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Smarter Exercise Is Healthier Exercise
by Dr. Angela O'Brien
Read Smarter Exercise Is Healthier Exercise by Dr. Angela O'Brien to learn more about Full Potential Chiropractic and our Chiropractic office in Swampscott, MA.
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Chiropractic care can assist us on the path to smart exercise. We want to complete our work, making gradual progress towards an increase in strength and cardiovascular fitness. But even if we’re really doing smart exercise, injuries can still occur. Chiropractic care can help to prevent unexpected injuries and help to decrease the recovery time if an injury does occur.
A high percentage of training injuries occur due to tight muscles and a lack of flexibility. Regular chiropractic care can help to restore joint flexibility of your spine and assists with the reduction of tightness in the numerous muscles that attach to your spinal vertebras. The result is a spinal column that is freely movable, one that can withstand the tough physical requirements of exercise and is less vulnerable to injury. Regular chiropractic care allows us to achieve the most rewards out of our exercise program and achieve our goals of long-term health and well-being.
Maximize Your Rewards With Smarter Exercise
We all want to maximize the rewards from our time spent exercising, and it’s normal to think that is we exercise harder it will provide a bigger, faster reward. But exercising harder without the sufficient preparation more often than not leads to injury. Then there is also recovery time, the possible need for rehabilitation, and ultimately you’re back where you started in terms of fitness, strength, and endurance. Injuries are to be avoided, if you can. The best way to avoid injury is to exercise smarter. Exercising smarter is also one of the best ways to achieve continual, progressive gains in fitness, health, and well-being.
Exercising smarter consists of doing what you’re capable of doing, and then doing that little bit more. For example, if you’re a runner and usually run around run three miles a day, three times a week, it wouldn’t be a smart idea to do an eight-mile run the next time you go out. The most likely outcome of that decision would be a strained muscle, shin splints, or even worse. If you lift weights and usually bench press around 100 pounds, it wouldn’t be a smart idea to find out what it feels like to bench press 150 pounds. What it most likely would feel like is a back, neck, or shoulder injury. In both scenarios, the price paid for attempting to train “harder” is at least two weeks of down time, possibly much longer, while you attempt to recover from your injury. Of course, we’ve all made mistakes and sometimes training injuries can just happen, but tempting fate by pushing our bodies too much is not, in fact, “smart.”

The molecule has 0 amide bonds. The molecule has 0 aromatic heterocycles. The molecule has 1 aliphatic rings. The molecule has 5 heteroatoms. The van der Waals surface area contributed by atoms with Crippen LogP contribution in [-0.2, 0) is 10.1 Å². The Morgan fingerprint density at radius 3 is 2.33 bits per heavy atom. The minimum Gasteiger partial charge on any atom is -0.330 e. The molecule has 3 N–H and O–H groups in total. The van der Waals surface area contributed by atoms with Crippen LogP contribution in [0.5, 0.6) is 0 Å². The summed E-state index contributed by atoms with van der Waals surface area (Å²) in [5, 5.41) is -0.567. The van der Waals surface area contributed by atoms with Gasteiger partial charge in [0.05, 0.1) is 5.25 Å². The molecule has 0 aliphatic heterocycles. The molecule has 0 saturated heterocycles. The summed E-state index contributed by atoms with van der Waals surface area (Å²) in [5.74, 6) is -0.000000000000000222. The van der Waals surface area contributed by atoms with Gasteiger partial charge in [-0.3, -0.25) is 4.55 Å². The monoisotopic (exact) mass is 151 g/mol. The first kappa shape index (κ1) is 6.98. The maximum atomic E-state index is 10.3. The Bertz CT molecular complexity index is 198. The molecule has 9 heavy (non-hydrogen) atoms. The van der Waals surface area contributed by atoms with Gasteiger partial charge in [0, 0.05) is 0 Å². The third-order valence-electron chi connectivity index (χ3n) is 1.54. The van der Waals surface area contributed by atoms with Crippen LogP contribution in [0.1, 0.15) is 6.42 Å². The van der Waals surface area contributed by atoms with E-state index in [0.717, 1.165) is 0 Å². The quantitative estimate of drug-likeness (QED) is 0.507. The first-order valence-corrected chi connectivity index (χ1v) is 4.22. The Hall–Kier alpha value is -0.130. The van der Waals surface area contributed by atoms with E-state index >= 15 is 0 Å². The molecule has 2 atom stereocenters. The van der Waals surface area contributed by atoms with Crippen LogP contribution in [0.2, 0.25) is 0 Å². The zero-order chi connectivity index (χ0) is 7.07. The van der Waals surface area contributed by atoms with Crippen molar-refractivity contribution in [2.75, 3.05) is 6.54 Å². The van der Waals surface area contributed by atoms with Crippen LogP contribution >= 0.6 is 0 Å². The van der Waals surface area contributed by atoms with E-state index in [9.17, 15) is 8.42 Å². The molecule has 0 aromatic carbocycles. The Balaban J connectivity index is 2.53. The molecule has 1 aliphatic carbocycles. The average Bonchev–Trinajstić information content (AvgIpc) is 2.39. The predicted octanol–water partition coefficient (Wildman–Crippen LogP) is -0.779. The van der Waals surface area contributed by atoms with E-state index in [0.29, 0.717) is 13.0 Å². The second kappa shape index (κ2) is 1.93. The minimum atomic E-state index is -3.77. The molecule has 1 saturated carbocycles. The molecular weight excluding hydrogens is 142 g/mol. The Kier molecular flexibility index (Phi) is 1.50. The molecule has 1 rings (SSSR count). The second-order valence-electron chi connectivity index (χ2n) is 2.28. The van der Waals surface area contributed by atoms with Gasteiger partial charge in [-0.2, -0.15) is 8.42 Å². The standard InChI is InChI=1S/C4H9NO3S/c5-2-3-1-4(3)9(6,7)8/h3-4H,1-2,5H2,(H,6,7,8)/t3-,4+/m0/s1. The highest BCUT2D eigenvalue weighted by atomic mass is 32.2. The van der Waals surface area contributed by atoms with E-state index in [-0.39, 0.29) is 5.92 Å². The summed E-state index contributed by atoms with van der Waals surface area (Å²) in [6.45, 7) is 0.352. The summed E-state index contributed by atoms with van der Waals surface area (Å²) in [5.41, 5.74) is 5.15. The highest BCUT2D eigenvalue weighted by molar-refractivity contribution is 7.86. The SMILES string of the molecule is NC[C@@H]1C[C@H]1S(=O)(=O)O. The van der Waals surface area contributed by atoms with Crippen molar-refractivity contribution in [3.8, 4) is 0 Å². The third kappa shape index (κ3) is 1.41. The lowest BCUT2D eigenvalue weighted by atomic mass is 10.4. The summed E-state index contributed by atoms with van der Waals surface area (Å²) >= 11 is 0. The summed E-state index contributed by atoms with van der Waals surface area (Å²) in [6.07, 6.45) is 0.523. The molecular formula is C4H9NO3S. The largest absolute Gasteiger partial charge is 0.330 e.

Gradual Progression With Your Exercise Program
The aim with any type of exercise is to progress gradually over time. Start at a certain point in your chosen exercise which is slightly lower than you are capable of, then over a period of time gradually add more. Don’t try and add too much on everyday, as this will only set you back further in your overall exercise program. A slight increase everyday may not feel sufficient, but over a long period of time the gains you can experience are huge. Eventually you will be increasing your maximum for your chosen exercise. You should never try to increase your pace if you feel uncomfortable or feel as if you’re over-working yourself. Be in tune with what you’re doing and how your body feels. You will also notice that you’ve started to lose some weight, you start to feel more flexible, your posture is starting to improve, your skin has a nice, healthy glow, and you’re sleeping more soundly and more restfully.
Use this same gradual approach with strength training. Start with lighter weights, than you think you can lift. With lighter weights, you can start to improve your form for lifting, which in the long run will allow you to lift heavier weights, with a lower chance of injury. With weights that are too heavy, there’s always the danger of incurring an injury that will set you back and negatively affect your training. Exercising smarter leads to consistent gains in strength, muscle mass, ability to do physical work, and overall health.
It’s natural to want to exercise harder. But exercising smarter is the way to go for long-term benefit without the danger of time-wasting injuries. Exercising smarter is the most effective way to maximize the value of our investment in physical fitness.
For Your Health,
Dr. Angela O'Brien